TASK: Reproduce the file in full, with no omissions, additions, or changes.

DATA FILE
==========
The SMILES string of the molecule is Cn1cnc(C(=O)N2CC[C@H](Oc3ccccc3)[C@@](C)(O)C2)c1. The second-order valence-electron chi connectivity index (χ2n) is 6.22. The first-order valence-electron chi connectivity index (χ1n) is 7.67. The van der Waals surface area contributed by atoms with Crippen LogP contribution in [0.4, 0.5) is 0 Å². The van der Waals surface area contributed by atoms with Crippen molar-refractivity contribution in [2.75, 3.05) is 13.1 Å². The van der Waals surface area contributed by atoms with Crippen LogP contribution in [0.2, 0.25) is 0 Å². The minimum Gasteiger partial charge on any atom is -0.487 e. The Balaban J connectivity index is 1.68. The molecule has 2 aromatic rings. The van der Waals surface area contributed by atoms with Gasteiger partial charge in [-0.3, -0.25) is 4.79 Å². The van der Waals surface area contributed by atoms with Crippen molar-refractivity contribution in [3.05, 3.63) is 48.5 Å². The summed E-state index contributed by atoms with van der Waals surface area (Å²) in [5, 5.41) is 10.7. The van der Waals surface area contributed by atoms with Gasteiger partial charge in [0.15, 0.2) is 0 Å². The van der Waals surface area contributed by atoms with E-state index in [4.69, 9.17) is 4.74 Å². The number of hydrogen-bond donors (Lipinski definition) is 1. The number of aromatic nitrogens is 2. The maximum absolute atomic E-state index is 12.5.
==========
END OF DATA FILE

The SMILES string of the molecule is Cn1cnc(C(=O)N2CC[C@H](Oc3ccccc3)[C@@](C)(O)C2)c1. The second-order valence-electron chi connectivity index (χ2n) is 6.22. The first-order valence-electron chi connectivity index (χ1n) is 7.67. The van der Waals surface area contributed by atoms with Crippen LogP contribution in [0.4, 0.5) is 0 Å². The van der Waals surface area contributed by atoms with Crippen molar-refractivity contribution in [2.75, 3.05) is 13.1 Å². The van der Waals surface area contributed by atoms with Crippen LogP contribution in [0.2, 0.25) is 0 Å². The minimum Gasteiger partial charge on any atom is -0.487 e. The Balaban J connectivity index is 1.68. The molecule has 2 aromatic rings. The van der Waals surface area contributed by atoms with Gasteiger partial charge in [-0.3, -0.25) is 4.79 Å². The van der Waals surface area contributed by atoms with Crippen molar-refractivity contribution in [3.05, 3.63) is 48.5 Å². The summed E-state index contributed by atoms with van der Waals surface area (Å²) in [5, 5.41) is 10.7. The van der Waals surface area contributed by atoms with Gasteiger partial charge in [0.15, 0.2) is 0 Å². The van der Waals surface area contributed by atoms with E-state index in [4.69, 9.17) is 4.74 Å². The number of hydrogen-bond donors (Lipinski definition) is 1. The number of aromatic nitrogens is 2. The maximum absolute atomic E-state index is 12.5.